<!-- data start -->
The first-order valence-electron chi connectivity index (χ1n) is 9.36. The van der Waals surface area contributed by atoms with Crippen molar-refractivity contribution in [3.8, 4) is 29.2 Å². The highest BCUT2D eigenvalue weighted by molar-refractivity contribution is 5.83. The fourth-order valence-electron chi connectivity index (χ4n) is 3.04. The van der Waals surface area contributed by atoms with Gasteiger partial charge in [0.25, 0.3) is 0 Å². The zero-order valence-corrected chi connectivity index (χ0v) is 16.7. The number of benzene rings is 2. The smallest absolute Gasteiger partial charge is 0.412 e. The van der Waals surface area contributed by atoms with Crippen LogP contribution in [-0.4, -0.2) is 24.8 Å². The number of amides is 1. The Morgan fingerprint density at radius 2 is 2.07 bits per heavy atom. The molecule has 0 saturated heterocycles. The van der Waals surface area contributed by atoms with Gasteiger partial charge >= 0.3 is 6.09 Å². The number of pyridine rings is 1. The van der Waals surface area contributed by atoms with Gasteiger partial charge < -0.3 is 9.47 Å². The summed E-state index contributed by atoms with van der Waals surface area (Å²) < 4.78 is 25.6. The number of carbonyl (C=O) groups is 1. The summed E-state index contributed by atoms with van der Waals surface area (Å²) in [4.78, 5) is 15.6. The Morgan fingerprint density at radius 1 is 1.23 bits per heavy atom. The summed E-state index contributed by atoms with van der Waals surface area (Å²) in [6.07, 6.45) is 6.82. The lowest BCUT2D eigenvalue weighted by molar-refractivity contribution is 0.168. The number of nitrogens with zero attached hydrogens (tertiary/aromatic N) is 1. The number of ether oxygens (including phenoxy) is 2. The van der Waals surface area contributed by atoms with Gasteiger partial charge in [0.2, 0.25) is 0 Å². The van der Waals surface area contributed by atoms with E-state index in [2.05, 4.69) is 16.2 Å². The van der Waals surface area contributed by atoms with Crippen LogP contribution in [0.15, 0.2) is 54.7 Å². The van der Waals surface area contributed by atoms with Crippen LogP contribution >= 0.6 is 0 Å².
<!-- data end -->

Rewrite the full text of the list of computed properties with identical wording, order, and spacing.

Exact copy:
The first-order valence-electron chi connectivity index (χ1n) is 9.36. The van der Waals surface area contributed by atoms with Crippen molar-refractivity contribution in [3.8, 4) is 29.2 Å². The highest BCUT2D eigenvalue weighted by molar-refractivity contribution is 5.83. The fourth-order valence-electron chi connectivity index (χ4n) is 3.04. The van der Waals surface area contributed by atoms with Gasteiger partial charge in [0.25, 0.3) is 0 Å². The zero-order valence-corrected chi connectivity index (χ0v) is 16.7. The number of benzene rings is 2. The smallest absolute Gasteiger partial charge is 0.412 e. The van der Waals surface area contributed by atoms with Crippen LogP contribution in [-0.4, -0.2) is 24.8 Å². The number of amides is 1. The Morgan fingerprint density at radius 2 is 2.07 bits per heavy atom. The molecule has 0 saturated heterocycles. The van der Waals surface area contributed by atoms with Gasteiger partial charge >= 0.3 is 6.09 Å². The number of pyridine rings is 1. The van der Waals surface area contributed by atoms with Gasteiger partial charge < -0.3 is 9.47 Å². The summed E-state index contributed by atoms with van der Waals surface area (Å²) < 4.78 is 25.6. The number of carbonyl (C=O) groups is 1. The summed E-state index contributed by atoms with van der Waals surface area (Å²) in [4.78, 5) is 15.6. The Morgan fingerprint density at radius 1 is 1.23 bits per heavy atom. The summed E-state index contributed by atoms with van der Waals surface area (Å²) in [6.07, 6.45) is 6.82. The lowest BCUT2D eigenvalue weighted by molar-refractivity contribution is 0.168. The number of nitrogens with zero attached hydrogens (tertiary/aromatic N) is 1. The number of ether oxygens (including phenoxy) is 2. The van der Waals surface area contributed by atoms with Gasteiger partial charge in [0.2, 0.25) is 0 Å². The van der Waals surface area contributed by atoms with E-state index in [2.05, 4.69) is 16.2 Å². The van der Waals surface area contributed by atoms with Crippen LogP contribution in [0.15, 0.2) is 54.7 Å². The van der Waals surface area contributed by atoms with Crippen LogP contribution >= 0.6 is 0 Å².